- Feng J, Gu Y, Quan Y, Cao M, Gao W, Zhang W, Wang W, Song C. Improved poly-γ-glutamic acid production in Bacillus amyloliquefaciens by modular pathway engineering. Metab Eng. 2015;32:106–15.PubMedGoogle Scholar
- Konglom N, Chuensangjun C, Pechyen C, Sirisansaneeyakul S. Production of poly-γ-glutamic acid by Bacillus licheniformis: synthesis and characterization. J Metals Mater Miner. 2012;22:2.Google Scholar
- Nilsson A, Nielsen J, Palsson BO. Metabolic models of protein allocation call for the kinetome. Cell Syst. 2017;5(6):538–41.PubMedGoogle Scholar
- Gao H, Chen Y, Leary JA. Kinetic measurements of phosphoglucose isomerase and phosphomannose isomerase by direct analysis of phosphorylated aldose–ketose isomers using tandem mass spectrometry. Int J Mass Spectrom. 2005;240(3):291–9.Google Scholar
- Wierenga RK, Kapetaniou EG, Venkatesan R. Triosephosphate isomerase: a highly evolved biocatalyst. Cell Mol Life Sci. 2010;67(23):3961–82.PubMedGoogle Scholar
- Fillinger S, Boschi-Muller S, Azza S, Dervyn E, Branlant G, Aymerich S. Two glyceraldehyde-3-phosphate dehydrogenases with opposite physiological roles in a nonphotosynthetic bacterium. J Biol Chem. 2000;275(19):14031–7.PubMedGoogle Scholar
- D'Alessio G, Josse J. glyceraldehyde phosphate dehydrogenase, phosphoglycerate kinase, and phosphoglyceromutase of Escherichia coli simultaneous purification and physical properties. J Biol Chem. 1971;246(13):4319–25.PubMedGoogle Scholar
- Watabe K, Freese E. Purification and properties of the manganese-dependent phosphoglycerate mutase of Bacillus subtilis. J Bacteriol. 1979;137(2):773–8.PubMedPubMed CentralGoogle Scholar
- Brown CK, Kuhlman PL, Mattingly S, Slates K, Calie PJ, Farrar WW. A model of the quaternary structure of enolases, based on structural and evolutionary analysis of the octameric enolase from Bacillus subtilis. J Protein Chem. 1998;17(8):855–66.PubMedGoogle Scholar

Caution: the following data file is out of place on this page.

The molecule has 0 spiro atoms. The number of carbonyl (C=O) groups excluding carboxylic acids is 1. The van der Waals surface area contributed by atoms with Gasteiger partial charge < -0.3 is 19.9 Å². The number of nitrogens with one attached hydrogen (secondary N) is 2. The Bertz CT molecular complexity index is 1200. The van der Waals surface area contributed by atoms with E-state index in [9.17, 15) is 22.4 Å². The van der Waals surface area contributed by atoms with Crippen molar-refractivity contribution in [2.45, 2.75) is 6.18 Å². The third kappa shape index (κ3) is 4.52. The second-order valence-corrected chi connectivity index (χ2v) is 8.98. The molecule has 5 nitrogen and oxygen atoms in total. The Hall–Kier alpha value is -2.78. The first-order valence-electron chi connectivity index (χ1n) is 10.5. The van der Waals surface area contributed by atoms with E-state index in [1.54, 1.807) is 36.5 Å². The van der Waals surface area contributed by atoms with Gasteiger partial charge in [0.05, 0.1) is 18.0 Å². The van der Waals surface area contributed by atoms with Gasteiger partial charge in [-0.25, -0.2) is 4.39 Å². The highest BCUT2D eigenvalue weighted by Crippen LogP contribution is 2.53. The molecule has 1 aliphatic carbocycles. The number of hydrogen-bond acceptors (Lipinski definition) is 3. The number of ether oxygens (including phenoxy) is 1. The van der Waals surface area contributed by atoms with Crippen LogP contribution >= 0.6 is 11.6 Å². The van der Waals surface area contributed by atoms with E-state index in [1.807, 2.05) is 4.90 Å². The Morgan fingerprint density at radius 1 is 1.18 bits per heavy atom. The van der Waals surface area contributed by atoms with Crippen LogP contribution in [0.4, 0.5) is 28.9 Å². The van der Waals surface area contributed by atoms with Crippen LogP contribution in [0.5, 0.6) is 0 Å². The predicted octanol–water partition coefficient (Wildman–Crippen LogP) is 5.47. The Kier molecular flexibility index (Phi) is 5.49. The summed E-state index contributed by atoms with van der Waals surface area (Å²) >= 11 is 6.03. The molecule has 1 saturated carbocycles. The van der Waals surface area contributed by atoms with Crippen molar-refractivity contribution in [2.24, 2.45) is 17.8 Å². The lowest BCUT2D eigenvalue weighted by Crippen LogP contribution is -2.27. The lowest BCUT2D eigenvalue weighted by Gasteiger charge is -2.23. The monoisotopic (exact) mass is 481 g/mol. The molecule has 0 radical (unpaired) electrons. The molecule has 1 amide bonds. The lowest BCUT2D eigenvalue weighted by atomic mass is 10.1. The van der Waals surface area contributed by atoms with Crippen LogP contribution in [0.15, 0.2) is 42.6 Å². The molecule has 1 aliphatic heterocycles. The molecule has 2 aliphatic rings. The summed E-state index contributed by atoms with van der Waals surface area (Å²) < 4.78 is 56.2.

- Olavarría K, Valdes D, Cabrera R. The cofactor preference of glucose-6-phosphate dehydrogenase from Escherichia coli-modeling the physiological production of reduced cofactors. FEBS J. 2012;279(13):2296–309.PubMedGoogle Scholar
- Singh SK, Miller SP, Dean A, Banaszak LJ, LaPorte DC. Bacillus subtilis isocitrate dehydrogenase—a substrate analogue for Escherichia coli isocitrate dehydrogenase kinase/phosphatase. J Biol Chem. 2002;277(9):7567–73.PubMedGoogle Scholar
- Ueda Y, Yumoto N, Tokushige M, Fukui K, Ohya-Nishiguchi H. Purification and characterization of two types of fumarase from Escherichia coli. J Biochem. 1991;109(5):728–33.PubMedGoogle Scholar
- Smith K, Sundaram TK, Kernick M, Wilkinson AE. Purification of bacterial malate dehydrogenases by selective elution from a triazinyl dye affinity column. Biochim Biophys Acta (BBA) Protein Struct Mol Enzymol. 1982;708(1):17–25.Google Scholar
- Shin BS, Choi SK, Park SH. Regulation of the Bacillus subtilis phosphotransacetylase gene. J Biochem. 1999;126(2):333–9.PubMedGoogle Scholar
- Garvie EI. Bacterial lactate dehydrogenases. Microbiol Rev. 1980;44(1):106.PubMedPubMed CentralGoogle Scholar
- Saski R, Pizer LI. Regulatory properties of purified 3-phosphoglycerate dehydrogenase from Bacillus subtilis. FEBS J. 1975;51(2):415–27.Google Scholar
- Svedruzic D, Liu Y, Reinhardt LA, Wroclawska E, Cleland WW, Richards NG. Investigating the roles of putative active site residues in the oxalate decarboxylase from Bacillus subtilis. Arch Biochem Biophys. 2007;464(1):36–47.PubMedPubMed CentralGoogle Scholar
- Liu S, Lu Z, Han Y, Melamud E, Dunaway-Mariano D, Herzberg O. Crystal structures of 2-methylisocitrate lyase in complex with product and with isocitrate inhibitor provide insight into lyase substrate specificity, catalysis and evolution. Biochemistry. 2005;44(8):2949–62.PubMedGoogle Scholar
- Calvio C, Celandroni F, Ghelardi E, Amati G, Salvetti S, Ceciliani F, Galizzi A, Senesi S. Swarming differentiation and swimming motility in Bacillus subtilis are controlled by swrA, a newly identified dicistronic operon. J Bacteriol. 2005;187(15):5356–66.PubMedPubMed CentralGoogle Scholar